New York Times on the Web Forums Science
Russian military leaders have expressed concern about US plans
for a national missile defense system. Will defense technology be
limited by possibilities for a strategic imbalance? Is this just SDI
all over again?
(1906 previous messages)
- 08:41am Apr 2, 2001 EST (#1907
Some decry the backwardness of newspapers other than the NYT. I
believe they do so with reason.
But some of the difficulties may be of the NYT's own making.
Often, though not always, the most important truths are
nonpolitical, but have, together, the effect of constraining
political deception. Sometimes NYT stories are not followed because
other journalists (not just editors) don't like the TIMES, and other
stories are not followed up by other papers because the reporters on
those papers simply never read them. Not all journalism academics
love the TIMES, either.
If TIMES beat reporters notified their opposite numbers by e-mail
when they posted stories, and asked for the same courtesy, the
coordination of the press in the USA might be materially increased.
And the NYT would stand alone and isolated on stories less often.
Such communications would also tend to increase the chance that the
TIMES would catch good journalistic initiatives in other papers.
There are plenty of them.
Among journalists, the TIMES, and TIMES reporters, both have
reputations for haughtiness that produce real resentments, some
justified, some not. As a consequence, articles in the TIMES are
often not only not followed, but not even read, by the reporters on
other papers who might be expected to know of them. (No one can
read the whole NYT corpus -- it is simply too big for that -- though
because of the complexity of the world, the word count is fully
justified.) These patterns of isolation and mutual hostility do
the paper no good, nor do they serve the nation.
I believe that some easy changes here would somewhat reduce the
"isolation" of the rest of the press from the "truth" as the NYT
sees it. In addition, the "truth" the NYT sees might, from time to
time, be augmented and refocused by contact with other minds.
- 11:07am Apr 2, 2001 EST (#1908
"The Bush administration should make the case to Moscow that
NATO enlargement to the Baltic states would advance Russia's own
interests as well as ours. Russia wants stability along its Western
borders, neighbors who treat their Russian minorities with respect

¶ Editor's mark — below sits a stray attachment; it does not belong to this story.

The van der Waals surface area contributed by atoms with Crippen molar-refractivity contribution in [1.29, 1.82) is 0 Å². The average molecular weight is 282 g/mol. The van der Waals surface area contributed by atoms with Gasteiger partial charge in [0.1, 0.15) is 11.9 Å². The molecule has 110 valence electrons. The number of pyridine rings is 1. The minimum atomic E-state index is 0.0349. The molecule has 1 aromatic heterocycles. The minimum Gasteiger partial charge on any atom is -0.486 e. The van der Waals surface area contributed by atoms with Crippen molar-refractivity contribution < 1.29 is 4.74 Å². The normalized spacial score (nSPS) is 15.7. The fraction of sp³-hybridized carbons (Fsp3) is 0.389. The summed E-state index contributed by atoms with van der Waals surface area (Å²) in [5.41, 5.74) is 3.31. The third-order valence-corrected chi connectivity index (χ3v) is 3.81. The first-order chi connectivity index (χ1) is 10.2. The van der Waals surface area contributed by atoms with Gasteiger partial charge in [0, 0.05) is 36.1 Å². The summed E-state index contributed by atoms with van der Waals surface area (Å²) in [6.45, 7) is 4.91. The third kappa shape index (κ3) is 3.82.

and prosperous trading partners. NATO enlargement promotes such
developments. Aspirants know that strong democratic structures,
respect for minority rights and free markets are necessary for
inclusion in the club; just as important, they are necessary to
remain members in good standing."
Let's revive the history just a bit. after the fall of a Berlin's
Wall, the West explicitely promised that there will be no NATO
expansion. Than, in exchange to financial help to Russia in general
and Eltzin's "family" in particular they convinced then already
corrupted Kremlin to allow the conditional NATO expansion. The
Russians where too occupied with their internal troubles to notice
or pay attention. The West was still seen as a "friend". Russia
cooperated with NATO in peacekeeping missions, hold joined exercises
end even rolled the idea of Russian inclusion into NATO. The NATO
was still percieved as a strictly defensive (by its charter)
organisation, rather symbolic militarely after the desintegration of
USSR, and as a potential customer for Russian industry. The main
idea was to facilitate the Russian integration into the Europe and
the rest of developed World using all roads available. And if some
Russian olligarhs could get rich on the way (the "family" in
particular) - the better.
Untill 1999. The bombing of Yugoslavia dramatically changed the
situation. Not only the NATO commited the military aggression
against its own charter, it did so without UN Security Council
Resolution and International Law, in openly arrogant disregard to
Russia's and China's objections. The 78 days and nights of
methodical devastation of civilian infrastructure of the
non-aggresive European country, the first since WWII, caused such a
dramatic effect within Russia that resulted even in fall of the
Eltzin and the "family".
The thousend words can't change the single action.
Today, even the NATO existance, not expansion, can't be justified
in the eyes of Russian public.
It also became clear that NATO's collegiality is a fiction due to
its total dependence on US intelligence, command and control. The
NATO is viewed today as an extention of the Pentagon.
If the West really would see the NATO as an effective tool to
promote stability and prosperity of the member-nations, there would
be a very strong incentive to include the Russia. The arguments
about not-readiness and insufficient democratisation of Russia to
become a NATO member just don't hold water after the invitation of
other ex-Soviet republics including Gorgia which have a far less
democratic and modern societies.
Today there can be no explanation for NATO's expansion other then
an attempt to isolate and threaten the Russia.
- 11:27am Apr 2, 2001 EST (#1909
NYT: - http://www.nytimes.com/2001/04/02/opinion/02BLIN.html
" ... respect for minority rights ... are necessary for
inclusion in the club ... "
I can't help but the Turkey comes to my mind as an example.
New York Times on the Web Forums Science